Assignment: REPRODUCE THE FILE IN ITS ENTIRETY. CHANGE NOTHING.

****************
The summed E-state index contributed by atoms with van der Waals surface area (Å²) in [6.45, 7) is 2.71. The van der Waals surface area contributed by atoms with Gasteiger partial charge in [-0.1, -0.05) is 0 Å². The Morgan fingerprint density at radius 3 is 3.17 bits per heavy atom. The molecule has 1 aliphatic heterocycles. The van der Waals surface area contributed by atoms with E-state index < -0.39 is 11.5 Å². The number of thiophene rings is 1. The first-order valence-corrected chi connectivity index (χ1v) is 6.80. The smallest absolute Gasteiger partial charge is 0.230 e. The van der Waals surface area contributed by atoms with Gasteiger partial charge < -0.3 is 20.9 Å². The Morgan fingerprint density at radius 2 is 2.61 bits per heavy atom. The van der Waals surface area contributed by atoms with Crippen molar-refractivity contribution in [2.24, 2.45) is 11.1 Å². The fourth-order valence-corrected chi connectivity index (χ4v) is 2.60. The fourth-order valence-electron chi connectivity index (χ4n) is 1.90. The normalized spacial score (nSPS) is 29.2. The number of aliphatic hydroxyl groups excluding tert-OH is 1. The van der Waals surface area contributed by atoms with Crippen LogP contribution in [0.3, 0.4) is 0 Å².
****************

The summed E-state index contributed by atoms with van der Waals surface area (Å²) in [6.45, 7) is 2.71. The van der Waals surface area contributed by atoms with Gasteiger partial charge in [-0.1, -0.05) is 0 Å². The Morgan fingerprint density at radius 3 is 3.17 bits per heavy atom. The molecule has 1 aliphatic heterocycles. The van der Waals surface area contributed by atoms with E-state index < -0.39 is 11.5 Å². The number of thiophene rings is 1. The first-order valence-corrected chi connectivity index (χ1v) is 6.80. The smallest absolute Gasteiger partial charge is 0.230 e. The van der Waals surface area contributed by atoms with Gasteiger partial charge < -0.3 is 20.9 Å². The Morgan fingerprint density at radius 2 is 2.61 bits per heavy atom. The van der Waals surface area contributed by atoms with Crippen molar-refractivity contribution in [2.24, 2.45) is 11.1 Å². The fourth-order valence-corrected chi connectivity index (χ4v) is 2.60. The fourth-order valence-electron chi connectivity index (χ4n) is 1.90. The normalized spacial score (nSPS) is 29.2. The number of aliphatic hydroxyl groups excluding tert-OH is 1. The van der Waals surface area contributed by atoms with Crippen LogP contribution in [0.3, 0.4) is 0 Å².